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Media Alert! The Brain Loves Optimal Waist-to-Hip Ratios

‘News’ is misinterpreted by many to mean that hourglass figures are like a drug, therefore pornography is addictive

Media Alert! The Brain Loves Optimal Waist-to-Hip Ratios

LOS ANGELES—Earth to research scientists. Just because the brain produces chemicals when it is stimulated by images or thoughts it finds pleasurable does not mean that pornography is therefore the equivalent of crack. While it may be a neat syllogism that conveniently conforms to a certain world view, the suggestion is arguable at best, dangerous at worst.

Unfortunately, media headlines are taking the idea and running with it. Case in point is Fox News, whose headline—“Hourglass Figures Affect Men's Brains Like a Drug”—makes the claim, and whose lead completes the circle. “Watching a curvaceous woman can feel like a reward in the brain of men, much as drinking alcohol or taking drugs might, research now reveals,” Fox says. “These new findings might help explain the preoccupation men can have toward pornography, scientists added.”

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The latest revelations are the result of a recent study conducted by Steven M. Platek, a researcher with the Department of Psychology, Georgia Gwinnett College in Lawrenceville, and Devendra Singh, a researcher with the Department of Psychology, University of Texas at Austin.

The study—“Optimal Waist-to-Hip Ratios in Women Activate Neural Reward Centers in Men”—used MRI scans to determine the effect on 14 men aged about 25 years of age who were “scanned while making attractiveness ratings to randomly and individually presented pictures (one from the rear and one from an oblique rear position for each woman) of seven naked female bodies prior to and after recovery from an elective cosmetic surgical procedure to reconfigure and optimize WHR (waist-to-hip-ratio).”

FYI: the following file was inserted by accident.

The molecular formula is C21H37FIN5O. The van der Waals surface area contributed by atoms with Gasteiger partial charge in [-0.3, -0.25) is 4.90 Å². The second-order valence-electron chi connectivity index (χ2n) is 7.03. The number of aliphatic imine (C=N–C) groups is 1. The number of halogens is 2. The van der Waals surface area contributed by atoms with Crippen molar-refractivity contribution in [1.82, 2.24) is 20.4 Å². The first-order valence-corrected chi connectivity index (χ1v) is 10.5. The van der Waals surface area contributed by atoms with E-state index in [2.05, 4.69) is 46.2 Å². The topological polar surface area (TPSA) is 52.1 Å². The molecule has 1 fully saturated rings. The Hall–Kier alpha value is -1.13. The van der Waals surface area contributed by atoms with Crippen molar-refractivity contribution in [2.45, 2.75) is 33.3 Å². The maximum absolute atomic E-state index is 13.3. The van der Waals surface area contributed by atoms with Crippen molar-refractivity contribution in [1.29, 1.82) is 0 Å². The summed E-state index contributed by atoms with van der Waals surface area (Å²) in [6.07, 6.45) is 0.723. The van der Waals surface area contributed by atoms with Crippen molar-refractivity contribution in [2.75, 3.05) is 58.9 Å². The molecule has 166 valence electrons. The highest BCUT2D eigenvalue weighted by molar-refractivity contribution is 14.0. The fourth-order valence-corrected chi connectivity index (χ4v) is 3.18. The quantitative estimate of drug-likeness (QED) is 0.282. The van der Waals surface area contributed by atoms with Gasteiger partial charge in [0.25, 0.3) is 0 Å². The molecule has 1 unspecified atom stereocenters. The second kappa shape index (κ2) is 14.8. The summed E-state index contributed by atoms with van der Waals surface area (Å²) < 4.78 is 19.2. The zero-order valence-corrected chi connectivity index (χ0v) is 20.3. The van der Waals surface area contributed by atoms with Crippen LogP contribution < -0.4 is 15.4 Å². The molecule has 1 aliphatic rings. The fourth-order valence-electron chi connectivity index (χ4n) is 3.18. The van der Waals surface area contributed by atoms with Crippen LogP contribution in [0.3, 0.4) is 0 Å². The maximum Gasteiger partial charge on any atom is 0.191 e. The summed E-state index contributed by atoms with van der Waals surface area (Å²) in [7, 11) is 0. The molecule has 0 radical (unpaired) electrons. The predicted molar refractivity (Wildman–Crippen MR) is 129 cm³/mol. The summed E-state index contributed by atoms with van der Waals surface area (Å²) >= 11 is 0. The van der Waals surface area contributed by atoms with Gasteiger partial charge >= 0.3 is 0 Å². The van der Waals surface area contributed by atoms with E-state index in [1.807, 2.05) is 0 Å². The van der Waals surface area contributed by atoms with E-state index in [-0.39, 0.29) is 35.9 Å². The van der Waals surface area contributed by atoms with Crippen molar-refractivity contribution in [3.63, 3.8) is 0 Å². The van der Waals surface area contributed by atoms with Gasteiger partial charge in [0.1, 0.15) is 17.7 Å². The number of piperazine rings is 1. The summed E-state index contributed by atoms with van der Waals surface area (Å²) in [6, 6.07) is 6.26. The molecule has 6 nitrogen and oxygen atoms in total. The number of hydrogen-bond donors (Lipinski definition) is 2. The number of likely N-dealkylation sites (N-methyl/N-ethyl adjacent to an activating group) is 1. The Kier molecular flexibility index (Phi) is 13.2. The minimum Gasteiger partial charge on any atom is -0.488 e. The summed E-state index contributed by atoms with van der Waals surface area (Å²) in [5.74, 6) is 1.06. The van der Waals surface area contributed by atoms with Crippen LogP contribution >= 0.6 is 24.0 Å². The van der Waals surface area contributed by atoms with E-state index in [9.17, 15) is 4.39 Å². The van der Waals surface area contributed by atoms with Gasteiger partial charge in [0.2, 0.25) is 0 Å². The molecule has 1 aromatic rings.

The researchers found that, “Changes associated with cosmetic surgery (aimed at optimizing female WHR) have specific effects on men's OFC (orbital frontal cortex), an area of the brain that is associated with evaluations of rewards.”

In follow up interviews, Platek also has made a connection between his study and the controversial issue of sexual or pornography addiction, which some groups are using to further the argument that pornography, like some drugs, is so inherently addictive that it should be regulated by the government or legally prohibited altogether.

'These findings could help further our understanding [of] pornography addiction and related disorders, such as erectile dysfunction in the absence of pornography,” he said. “The findings could also lend to the scientific inquiry about sexual infidelity.”

The problem, according to psychologist and family counselor Marty Klein, is that there is no clear understating within the therapy community that sexual, internet or pornography addiction actually exists. According to Klein, the sexual, relationship, pornography or internet issues that many people are facing—and which many therapists are attempting to address—are really monogamy issues. The media, he adds, does not help matters.

“The misuse of studies in this way is an old problem,” he told AVN. “I remember a tiny little study 35 years ago which USA Today picked up, with the headline, ‘Men Reach Sexual Peak at 18, Women at 35.’ Therapists and patients have been quoting it ever since."

"The term 'neural reward' is a fancy way of saying that our brain enjoys what it enjoys," he continued, referring to the study. "A pretty flower, a pretty touchdown pass and a pretty vulva all do it for me. Your preference might be chocolate, reality TV and Leviticus. The idea that we could be addicted to our own hormones is like saying exercise is bad for us because we become too dependent on our muscles to lift things.

“Of course we're addicted to our own hormones, and also to the rest of our physiological processes,” he added. “We like the feeling of fullness after we eat. We like taking a deep breath at the sea. We like the feeling of emptiness after a long-delayed pee. It’s just crazy to think we're victims of our own hormones, but lay people love the idea.”

It isn’t just lay people who are making the argument that pornography addiction actually exists, however, as evidenced by Platek comments as well as many others in the therapy industry. Klein is surprised by none of it.

“People are still trying desperately to blame porn for taking men away from allegedly enjoyable sexual relationships,” he told AVN. “But what people don't want to look at is the possibility that monogamy is inherently flawed (remember, it's never, ever worked on a long-term basis in any human society ever known), and that many adult men aren't choosing between exciting, nourishing sex and porn.

“Rather,” he continued, “many men are choosing between partner sex that's boring, aggravating, emotionally expensive or missing and a form of sexual expression that is easy, rewarding, varied and validating (i.e., porn). Under this condition, does the porn choice seem so bizarre that it demands an alternative explanation (e.g., neural rewards, satanic temptation, etc.)?”

Not to us, it doesn’t.






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Tom Hymes

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